Embrace the beauty of winter with these six gorgeous snow paintings. This group of wintry landscapes shows how unique and interesting a snow-filled scene can be. Many were painted by famous painters you will recognize, plus a few of our staff favorites thrown in.
When you are ready to put your own spin on snow paintings, be sure to consider Steven Quiller’s Acrylic Landscapes Painting Workshop. Quiller, a top artist and instructor, goes over how to make the most of winter white” with acrylics, plus how to incorporate painting from life into your process.
Winter Sunset by Birge Harrison
In his 1909 book, Landscape Painting, Birge Harrison describes color as dancing” in nature. The artist was especially fascinated with the subtle colors that suffuse a winter landscape. His snow paintings, of which there are many, highlight this love of opalescent color.
In this painting, Harrison painted the pinks and purples of a winter sunset reflected in the broken ice of an expansive body of water. According to the Smithsonian American Art Museum, the dark boats trapped by the frozen water and the pale colors evoke an environment that is both harsh and beautiful.”
The Magpie by Claude Monet
There’s something almost heartrending about this painting by Claude Monet. Winter leave many of us feeling small and frail, just like the little magpie sitting on that crooked gate. But the beauty and texture of Monet’s landscape remind us to find the glory and wonder of this time of the year.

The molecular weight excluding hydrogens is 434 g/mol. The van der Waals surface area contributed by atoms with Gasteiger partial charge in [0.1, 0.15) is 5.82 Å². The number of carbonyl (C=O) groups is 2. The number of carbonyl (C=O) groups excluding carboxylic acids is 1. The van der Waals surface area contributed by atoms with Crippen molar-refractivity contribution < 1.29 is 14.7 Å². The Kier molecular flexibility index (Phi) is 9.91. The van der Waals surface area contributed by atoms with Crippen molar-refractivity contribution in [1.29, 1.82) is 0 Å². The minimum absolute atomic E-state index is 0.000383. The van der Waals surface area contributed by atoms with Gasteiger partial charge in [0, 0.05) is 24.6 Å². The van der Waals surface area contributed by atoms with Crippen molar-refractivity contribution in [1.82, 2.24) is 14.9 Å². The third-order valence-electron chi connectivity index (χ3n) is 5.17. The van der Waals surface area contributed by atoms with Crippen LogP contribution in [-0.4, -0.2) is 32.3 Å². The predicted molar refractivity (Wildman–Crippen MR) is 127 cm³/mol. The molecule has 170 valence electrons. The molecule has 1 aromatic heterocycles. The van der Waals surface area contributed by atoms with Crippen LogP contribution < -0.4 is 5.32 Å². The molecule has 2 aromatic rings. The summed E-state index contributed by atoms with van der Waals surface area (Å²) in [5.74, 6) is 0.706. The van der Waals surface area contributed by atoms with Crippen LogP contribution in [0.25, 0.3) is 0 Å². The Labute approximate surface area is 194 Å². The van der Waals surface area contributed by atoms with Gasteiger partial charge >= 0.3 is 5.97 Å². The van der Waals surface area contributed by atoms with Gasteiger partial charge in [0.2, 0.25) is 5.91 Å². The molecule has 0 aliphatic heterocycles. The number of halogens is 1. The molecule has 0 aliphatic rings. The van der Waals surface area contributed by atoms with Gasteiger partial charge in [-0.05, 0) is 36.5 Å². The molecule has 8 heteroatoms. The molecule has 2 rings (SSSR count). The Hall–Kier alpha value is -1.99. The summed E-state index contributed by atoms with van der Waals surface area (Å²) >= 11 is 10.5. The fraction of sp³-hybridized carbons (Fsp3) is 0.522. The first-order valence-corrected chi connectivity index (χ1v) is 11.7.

The Fox Hunt by Winslow Homer
Did you know that this winter landscape is the largest painting that Winslow Homer ever completed? It is also thought by many critics to be the artist’s masterpiece and most successful work.
Caught mid-leap in the foreground, and almost abstracted in quite a striking way, is a nimble fox treading through deep snow. Shadowy crows loom in the top right area of the painting, hunting” the fox.
Winter Landscape by Vassily Kandinsky
A confetti of color dot both land and sky in the snow paintings of Wassily Kandinsky. There is something joyous and sweet about the work, and the golden glow of the building at the end of the lilac-hued path seems a welcome destination despite the beauty of the landscape.
Breton Village in the Snow by Paul Gauguin
The simplified shapes of the architecture in this snowy cityscape soften the composition. The warm strokes of color in the foreground snow and in the sky further that feeling. There are no signs of life and yet overall this painting feels inviting and calm.
January by Grant Wood
It’s no surprise that Grant Wood’s snow paintings feature the Iowa cornfields he knew so well. But these mounds, casting dark shadows, seem inhospitable and almost threatening.
The signs of life in the form of the animal prints in the snow don’t do much to lessen the foreboding atmosphere though there is a severe beauty in the limited color palette used for the painting. The repetition of the corn stacks as they disappear off into the distance is almost hypnotizing.